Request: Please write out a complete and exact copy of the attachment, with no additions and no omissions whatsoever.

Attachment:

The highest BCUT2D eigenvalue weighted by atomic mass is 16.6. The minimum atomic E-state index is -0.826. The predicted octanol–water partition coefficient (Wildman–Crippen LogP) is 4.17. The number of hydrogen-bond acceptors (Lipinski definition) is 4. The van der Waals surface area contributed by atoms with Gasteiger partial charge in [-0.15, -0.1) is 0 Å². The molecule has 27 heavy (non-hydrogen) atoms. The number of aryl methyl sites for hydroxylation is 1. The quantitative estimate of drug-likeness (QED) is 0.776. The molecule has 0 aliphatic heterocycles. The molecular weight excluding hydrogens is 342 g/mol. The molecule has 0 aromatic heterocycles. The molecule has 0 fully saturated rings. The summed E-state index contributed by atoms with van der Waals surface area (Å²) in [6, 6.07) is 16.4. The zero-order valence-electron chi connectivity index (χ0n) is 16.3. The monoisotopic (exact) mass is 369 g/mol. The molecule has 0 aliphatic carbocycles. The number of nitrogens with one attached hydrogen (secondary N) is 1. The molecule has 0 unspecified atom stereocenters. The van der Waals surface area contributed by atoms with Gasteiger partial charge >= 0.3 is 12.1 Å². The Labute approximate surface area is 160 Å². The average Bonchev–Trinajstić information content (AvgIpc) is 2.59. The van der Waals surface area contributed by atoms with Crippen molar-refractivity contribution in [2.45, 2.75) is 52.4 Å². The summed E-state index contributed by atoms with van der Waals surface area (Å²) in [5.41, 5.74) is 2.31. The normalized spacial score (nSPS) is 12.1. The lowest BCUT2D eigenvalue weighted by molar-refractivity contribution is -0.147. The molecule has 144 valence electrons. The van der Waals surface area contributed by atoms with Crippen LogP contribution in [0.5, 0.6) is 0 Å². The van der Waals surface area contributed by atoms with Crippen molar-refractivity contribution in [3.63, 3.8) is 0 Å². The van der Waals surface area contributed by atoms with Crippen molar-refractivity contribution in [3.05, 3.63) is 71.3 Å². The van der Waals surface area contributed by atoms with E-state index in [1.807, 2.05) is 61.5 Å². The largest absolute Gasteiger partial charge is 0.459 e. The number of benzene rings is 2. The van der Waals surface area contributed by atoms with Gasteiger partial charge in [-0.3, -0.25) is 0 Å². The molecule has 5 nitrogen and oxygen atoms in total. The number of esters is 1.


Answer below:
The highest BCUT2D eigenvalue weighted by atomic mass is 16.6. The minimum atomic E-state index is -0.826. The predicted octanol–water partition coefficient (Wildman–Crippen LogP) is 4.17. The number of hydrogen-bond acceptors (Lipinski definition) is 4. The van der Waals surface area contributed by atoms with Gasteiger partial charge in [-0.15, -0.1) is 0 Å². The molecule has 27 heavy (non-hydrogen) atoms. The number of aryl methyl sites for hydroxylation is 1. The quantitative estimate of drug-likeness (QED) is 0.776. The molecule has 0 aliphatic heterocycles. The molecular weight excluding hydrogens is 342 g/mol. The molecule has 0 aromatic heterocycles. The molecule has 0 fully saturated rings. The summed E-state index contributed by atoms with van der Waals surface area (Å²) in [6, 6.07) is 16.4. The zero-order valence-electron chi connectivity index (χ0n) is 16.3. The monoisotopic (exact) mass is 369 g/mol. The molecule has 0 aliphatic carbocycles. The number of nitrogens with one attached hydrogen (secondary N) is 1. The molecule has 0 unspecified atom stereocenters. The van der Waals surface area contributed by atoms with Gasteiger partial charge >= 0.3 is 12.1 Å². The Labute approximate surface area is 160 Å². The average Bonchev–Trinajstić information content (AvgIpc) is 2.59. The van der Waals surface area contributed by atoms with Crippen molar-refractivity contribution in [2.45, 2.75) is 52.4 Å². The summed E-state index contributed by atoms with van der Waals surface area (Å²) in [5.41, 5.74) is 2.31. The normalized spacial score (nSPS) is 12.1. The lowest BCUT2D eigenvalue weighted by molar-refractivity contribution is -0.147. The molecule has 144 valence electrons. The van der Waals surface area contributed by atoms with Crippen LogP contribution in [0.5, 0.6) is 0 Å². The van der Waals surface area contributed by atoms with Crippen molar-refractivity contribution in [3.63, 3.8) is 0 Å². The van der Waals surface area contributed by atoms with Crippen molar-refractivity contribution in [3.05, 3.63) is 71.3 Å². The van der Waals surface area contributed by atoms with E-state index in [1.807, 2.05) is 61.5 Å². The largest absolute Gasteiger partial charge is 0.459 e. The number of benzene rings is 2. The van der Waals surface area contributed by atoms with Gasteiger partial charge in [-0.3, -0.25) is 0 Å². The molecule has 5 nitrogen and oxygen atoms in total. The number of esters is 1.